This year the software architecture was reorganized into a more modular design. By having more programs with clearly defines purposes, making changes to increase mission capability is simpler.
Our program suite consists of concurrent processes that write to and read from a shared memory structure that can be accessed by any program. All the code is written in C using a GNU GCC compiler and is run on a Debian Linux distribution. The programs break down into three basic types: control, user interface, and sensors.
Romulus utilizes three primary control levels: behavior, operation, and mission. The behavior level contains two programs. One is the device controller that controls the position of mission devices, and a program called maneuver that contains attitude controllers that maintain desired headings, pitches, depths and speeds. The depth control is a PID controller, with the depth derivative obtained from an observer on the depth signal. The depth controller has different gain and saturation values for the forward and aft thrusters to account for hydrodynamic and buoyancy forces, allowing more controlled descent. The pitch control uses a PI controller.
The heading controller has been unreliably since the vehicle was shortened in 2009. We tried using PI, PD, and PID controllers for the heading, but were ultimately unsuccessful. We decided to control the heading using a state machine, with constant voltage commands for different error ranges. When the vehicle is too far off course, it stops and rotates in place until it returns to the correct track. Additionally, the thrusters reverse the direction of rotation as a sort of break as the vehicle gets closer to the ordered heading. The operation level contains one program for each objective in the competition. This allows us to easily change strategies for individual competition tasks.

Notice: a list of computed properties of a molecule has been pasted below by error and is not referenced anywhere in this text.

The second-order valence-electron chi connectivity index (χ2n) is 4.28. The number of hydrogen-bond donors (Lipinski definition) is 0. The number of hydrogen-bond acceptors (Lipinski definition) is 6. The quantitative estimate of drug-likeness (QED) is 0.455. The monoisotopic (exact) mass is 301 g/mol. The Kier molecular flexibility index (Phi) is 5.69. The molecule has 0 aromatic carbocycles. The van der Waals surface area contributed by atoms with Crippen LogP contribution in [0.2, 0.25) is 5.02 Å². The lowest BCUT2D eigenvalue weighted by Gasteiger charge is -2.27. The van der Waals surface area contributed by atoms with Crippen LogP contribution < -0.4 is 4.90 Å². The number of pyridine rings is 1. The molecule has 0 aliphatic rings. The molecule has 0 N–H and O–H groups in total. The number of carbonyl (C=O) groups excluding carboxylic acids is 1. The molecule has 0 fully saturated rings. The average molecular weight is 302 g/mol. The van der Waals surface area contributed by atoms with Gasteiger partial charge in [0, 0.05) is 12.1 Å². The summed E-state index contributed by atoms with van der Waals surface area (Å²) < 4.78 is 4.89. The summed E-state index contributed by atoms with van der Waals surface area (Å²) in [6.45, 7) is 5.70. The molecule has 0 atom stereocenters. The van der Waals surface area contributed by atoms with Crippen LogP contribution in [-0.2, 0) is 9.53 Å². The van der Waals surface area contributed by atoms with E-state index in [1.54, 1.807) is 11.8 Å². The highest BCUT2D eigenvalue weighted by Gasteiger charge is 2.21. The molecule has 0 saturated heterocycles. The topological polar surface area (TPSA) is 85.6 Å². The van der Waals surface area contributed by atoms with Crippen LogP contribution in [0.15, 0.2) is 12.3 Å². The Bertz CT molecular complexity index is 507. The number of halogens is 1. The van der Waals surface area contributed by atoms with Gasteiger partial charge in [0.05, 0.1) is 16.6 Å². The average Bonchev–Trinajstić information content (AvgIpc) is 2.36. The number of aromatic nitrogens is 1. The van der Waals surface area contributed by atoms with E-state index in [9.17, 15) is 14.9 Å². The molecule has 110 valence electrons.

Each of the programs reads a corresponding text file that contains information for that task, such as the correct order of the buoys, or the correct bin to target. Using text files for this information allows us to make changes without recompiling the software. These programs do not run concurrently, but are initiated by the highest level of control, the mission level. The mission level contains one program, the sequential controller. This program reads a text file that contains a list of the tasks the vehicle is to attempt, and the order at which to attempt them. The program then uses a system call to run the correct operation level program. After the task is complete, or is deemed a failure, the sequential controller moves to the next task in the mission sequence.
To increase user friendliness, the user interface has been significantly improved. We have added the use of the GNU application Screen. Screen is a window multiplexing application that allows for multiple programs to be running simultaneously in different windows. The display can be divided into regions displaying multiple windows, or windows can remain active in the background.
This application allowed us to have live data feedback, as well as add the use of a simulation program. We also have a user interface program that allows the user to navigate menus on the vehicle and decide various modes of operating the vehicle including remote control and autonomous modes.
Finally, we have improved our data logging program to be active only while the vehicle is running a mission, so we can store more data that is useful, and our plots are not disrupted by irrelevant data points.
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